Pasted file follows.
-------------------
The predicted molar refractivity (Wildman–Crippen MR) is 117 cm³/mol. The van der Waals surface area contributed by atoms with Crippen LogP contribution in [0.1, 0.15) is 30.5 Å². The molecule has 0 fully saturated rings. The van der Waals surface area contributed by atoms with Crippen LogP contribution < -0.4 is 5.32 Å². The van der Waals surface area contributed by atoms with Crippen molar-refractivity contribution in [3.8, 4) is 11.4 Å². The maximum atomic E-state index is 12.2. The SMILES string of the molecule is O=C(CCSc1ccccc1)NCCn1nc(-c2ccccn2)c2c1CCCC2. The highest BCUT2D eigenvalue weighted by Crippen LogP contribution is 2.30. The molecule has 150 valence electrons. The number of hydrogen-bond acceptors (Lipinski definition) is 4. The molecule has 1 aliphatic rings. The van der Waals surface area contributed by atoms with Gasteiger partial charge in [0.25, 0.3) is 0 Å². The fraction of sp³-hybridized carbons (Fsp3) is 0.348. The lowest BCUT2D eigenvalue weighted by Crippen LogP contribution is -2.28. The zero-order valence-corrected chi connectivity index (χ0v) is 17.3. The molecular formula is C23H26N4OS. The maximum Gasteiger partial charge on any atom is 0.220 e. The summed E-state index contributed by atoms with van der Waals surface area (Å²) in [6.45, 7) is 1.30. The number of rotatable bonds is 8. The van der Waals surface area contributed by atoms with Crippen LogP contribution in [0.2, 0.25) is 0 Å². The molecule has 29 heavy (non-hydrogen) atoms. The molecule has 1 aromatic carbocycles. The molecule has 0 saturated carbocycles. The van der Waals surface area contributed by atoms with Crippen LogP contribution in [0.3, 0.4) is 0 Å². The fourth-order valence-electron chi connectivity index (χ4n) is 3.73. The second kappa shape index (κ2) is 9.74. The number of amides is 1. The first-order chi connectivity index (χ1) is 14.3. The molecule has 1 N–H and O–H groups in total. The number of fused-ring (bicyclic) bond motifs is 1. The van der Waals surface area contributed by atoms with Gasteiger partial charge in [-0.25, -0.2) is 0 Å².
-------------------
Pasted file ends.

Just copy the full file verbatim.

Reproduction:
The predicted molar refractivity (Wildman–Crippen MR) is 117 cm³/mol. The van der Waals surface area contributed by atoms with Crippen LogP contribution in [0.1, 0.15) is 30.5 Å². The molecule has 0 fully saturated rings. The van der Waals surface area contributed by atoms with Crippen LogP contribution < -0.4 is 5.32 Å². The van der Waals surface area contributed by atoms with Crippen molar-refractivity contribution in [3.8, 4) is 11.4 Å². The maximum atomic E-state index is 12.2. The SMILES string of the molecule is O=C(CCSc1ccccc1)NCCn1nc(-c2ccccn2)c2c1CCCC2. The highest BCUT2D eigenvalue weighted by Crippen LogP contribution is 2.30. The molecule has 150 valence electrons. The number of hydrogen-bond acceptors (Lipinski definition) is 4. The molecule has 1 aliphatic rings. The van der Waals surface area contributed by atoms with Gasteiger partial charge in [0.25, 0.3) is 0 Å². The fraction of sp³-hybridized carbons (Fsp3) is 0.348. The lowest BCUT2D eigenvalue weighted by Crippen LogP contribution is -2.28. The zero-order valence-corrected chi connectivity index (χ0v) is 17.3. The molecular formula is C23H26N4OS. The maximum Gasteiger partial charge on any atom is 0.220 e. The summed E-state index contributed by atoms with van der Waals surface area (Å²) in [6.45, 7) is 1.30. The number of rotatable bonds is 8. The van der Waals surface area contributed by atoms with Crippen LogP contribution in [0.2, 0.25) is 0 Å². The molecule has 29 heavy (non-hydrogen) atoms. The molecule has 1 aromatic carbocycles. The molecule has 0 saturated carbocycles. The van der Waals surface area contributed by atoms with Crippen LogP contribution in [0.3, 0.4) is 0 Å². The fourth-order valence-electron chi connectivity index (χ4n) is 3.73. The second kappa shape index (κ2) is 9.74. The number of amides is 1. The first-order chi connectivity index (χ1) is 14.3. The molecule has 1 N–H and O–H groups in total. The number of fused-ring (bicyclic) bond motifs is 1. The van der Waals surface area contributed by atoms with Gasteiger partial charge in [-0.25, -0.2) is 0 Å².